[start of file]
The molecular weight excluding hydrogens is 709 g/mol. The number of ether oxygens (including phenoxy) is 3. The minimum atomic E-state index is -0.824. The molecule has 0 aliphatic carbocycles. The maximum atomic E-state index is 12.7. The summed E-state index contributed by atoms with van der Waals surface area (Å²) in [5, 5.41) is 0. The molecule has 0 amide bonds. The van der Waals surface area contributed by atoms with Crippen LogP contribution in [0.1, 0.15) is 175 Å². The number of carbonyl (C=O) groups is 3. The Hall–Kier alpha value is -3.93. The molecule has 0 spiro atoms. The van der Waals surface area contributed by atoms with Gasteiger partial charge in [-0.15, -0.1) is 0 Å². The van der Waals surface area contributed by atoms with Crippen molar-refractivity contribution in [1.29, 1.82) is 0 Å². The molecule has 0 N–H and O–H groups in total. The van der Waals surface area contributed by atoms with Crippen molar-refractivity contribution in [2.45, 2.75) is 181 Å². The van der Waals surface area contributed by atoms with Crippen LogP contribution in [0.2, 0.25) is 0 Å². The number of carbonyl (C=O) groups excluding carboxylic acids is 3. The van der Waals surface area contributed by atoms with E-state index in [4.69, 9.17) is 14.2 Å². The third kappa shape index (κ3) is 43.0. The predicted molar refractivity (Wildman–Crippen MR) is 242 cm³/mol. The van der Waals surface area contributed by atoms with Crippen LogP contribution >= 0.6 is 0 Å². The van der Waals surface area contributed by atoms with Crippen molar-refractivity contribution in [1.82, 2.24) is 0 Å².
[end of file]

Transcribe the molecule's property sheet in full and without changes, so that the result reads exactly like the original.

The molecular weight excluding hydrogens is 709 g/mol. The number of ether oxygens (including phenoxy) is 3. The minimum atomic E-state index is -0.824. The molecule has 0 aliphatic carbocycles. The maximum atomic E-state index is 12.7. The summed E-state index contributed by atoms with van der Waals surface area (Å²) in [5, 5.41) is 0. The molecule has 0 amide bonds. The van der Waals surface area contributed by atoms with Crippen LogP contribution in [0.1, 0.15) is 175 Å². The number of carbonyl (C=O) groups is 3. The Hall–Kier alpha value is -3.93. The molecule has 0 spiro atoms. The van der Waals surface area contributed by atoms with Gasteiger partial charge in [-0.15, -0.1) is 0 Å². The van der Waals surface area contributed by atoms with Crippen molar-refractivity contribution in [1.29, 1.82) is 0 Å². The molecule has 0 N–H and O–H groups in total. The van der Waals surface area contributed by atoms with Crippen molar-refractivity contribution in [2.45, 2.75) is 181 Å². The van der Waals surface area contributed by atoms with Crippen LogP contribution in [0.2, 0.25) is 0 Å². The number of carbonyl (C=O) groups excluding carboxylic acids is 3. The van der Waals surface area contributed by atoms with E-state index in [4.69, 9.17) is 14.2 Å². The third kappa shape index (κ3) is 43.0. The predicted molar refractivity (Wildman–Crippen MR) is 242 cm³/mol. The van der Waals surface area contributed by atoms with Crippen LogP contribution >= 0.6 is 0 Å². The van der Waals surface area contributed by atoms with Crippen molar-refractivity contribution in [1.82, 2.24) is 0 Å².